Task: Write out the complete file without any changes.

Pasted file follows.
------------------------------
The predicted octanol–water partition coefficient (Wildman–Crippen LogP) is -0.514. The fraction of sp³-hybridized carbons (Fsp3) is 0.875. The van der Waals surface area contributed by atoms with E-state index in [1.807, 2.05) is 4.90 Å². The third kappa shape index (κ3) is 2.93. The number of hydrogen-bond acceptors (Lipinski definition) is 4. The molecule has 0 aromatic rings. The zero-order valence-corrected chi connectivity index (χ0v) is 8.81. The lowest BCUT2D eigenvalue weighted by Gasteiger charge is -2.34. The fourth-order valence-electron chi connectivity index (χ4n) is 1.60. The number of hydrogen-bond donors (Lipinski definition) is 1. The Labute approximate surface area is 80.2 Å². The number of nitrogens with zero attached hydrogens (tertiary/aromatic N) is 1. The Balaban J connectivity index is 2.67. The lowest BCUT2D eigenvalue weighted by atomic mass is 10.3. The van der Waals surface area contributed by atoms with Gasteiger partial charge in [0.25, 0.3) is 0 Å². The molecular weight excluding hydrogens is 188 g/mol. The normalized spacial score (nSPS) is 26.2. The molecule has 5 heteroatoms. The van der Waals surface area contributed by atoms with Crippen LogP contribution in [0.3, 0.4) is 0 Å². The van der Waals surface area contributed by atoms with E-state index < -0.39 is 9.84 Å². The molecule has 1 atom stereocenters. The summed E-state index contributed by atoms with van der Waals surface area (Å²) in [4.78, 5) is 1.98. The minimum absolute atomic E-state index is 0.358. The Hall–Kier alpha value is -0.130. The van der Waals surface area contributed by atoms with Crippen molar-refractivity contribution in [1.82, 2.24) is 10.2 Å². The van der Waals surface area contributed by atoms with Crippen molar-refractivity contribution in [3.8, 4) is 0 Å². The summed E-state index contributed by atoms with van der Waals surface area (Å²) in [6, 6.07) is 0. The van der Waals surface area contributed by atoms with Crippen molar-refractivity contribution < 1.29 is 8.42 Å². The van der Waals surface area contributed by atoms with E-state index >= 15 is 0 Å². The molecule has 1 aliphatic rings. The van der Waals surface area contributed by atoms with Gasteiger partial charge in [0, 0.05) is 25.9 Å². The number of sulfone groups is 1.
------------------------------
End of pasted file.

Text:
The predicted octanol–water partition coefficient (Wildman–Crippen LogP) is -0.514. The fraction of sp³-hybridized carbons (Fsp3) is 0.875. The van der Waals surface area contributed by atoms with E-state index in [1.807, 2.05) is 4.90 Å². The third kappa shape index (κ3) is 2.93. The number of hydrogen-bond acceptors (Lipinski definition) is 4. The molecule has 0 aromatic rings. The zero-order valence-corrected chi connectivity index (χ0v) is 8.81. The lowest BCUT2D eigenvalue weighted by Gasteiger charge is -2.34. The fourth-order valence-electron chi connectivity index (χ4n) is 1.60. The number of hydrogen-bond donors (Lipinski definition) is 1. The Labute approximate surface area is 80.2 Å². The number of nitrogens with zero attached hydrogens (tertiary/aromatic N) is 1. The Balaban J connectivity index is 2.67. The lowest BCUT2D eigenvalue weighted by atomic mass is 10.3. The van der Waals surface area contributed by atoms with Gasteiger partial charge in [0.25, 0.3) is 0 Å². The molecular weight excluding hydrogens is 188 g/mol. The normalized spacial score (nSPS) is 26.2. The molecule has 5 heteroatoms. The van der Waals surface area contributed by atoms with Crippen LogP contribution in [0.3, 0.4) is 0 Å². The van der Waals surface area contributed by atoms with E-state index < -0.39 is 9.84 Å². The molecule has 1 atom stereocenters. The summed E-state index contributed by atoms with van der Waals surface area (Å²) in [4.78, 5) is 1.98. The minimum absolute atomic E-state index is 0.358. The Hall–Kier alpha value is -0.130. The van der Waals surface area contributed by atoms with Crippen molar-refractivity contribution in [1.82, 2.24) is 10.2 Å². The van der Waals surface area contributed by atoms with Crippen molar-refractivity contribution in [3.8, 4) is 0 Å². The summed E-state index contributed by atoms with van der Waals surface area (Å²) in [6, 6.07) is 0. The van der Waals surface area contributed by atoms with Crippen molar-refractivity contribution < 1.29 is 8.42 Å². The van der Waals surface area contributed by atoms with E-state index >= 15 is 0 Å². The molecule has 1 aliphatic rings. The van der Waals surface area contributed by atoms with Gasteiger partial charge in [0, 0.05) is 25.9 Å². The number of sulfone groups is 1.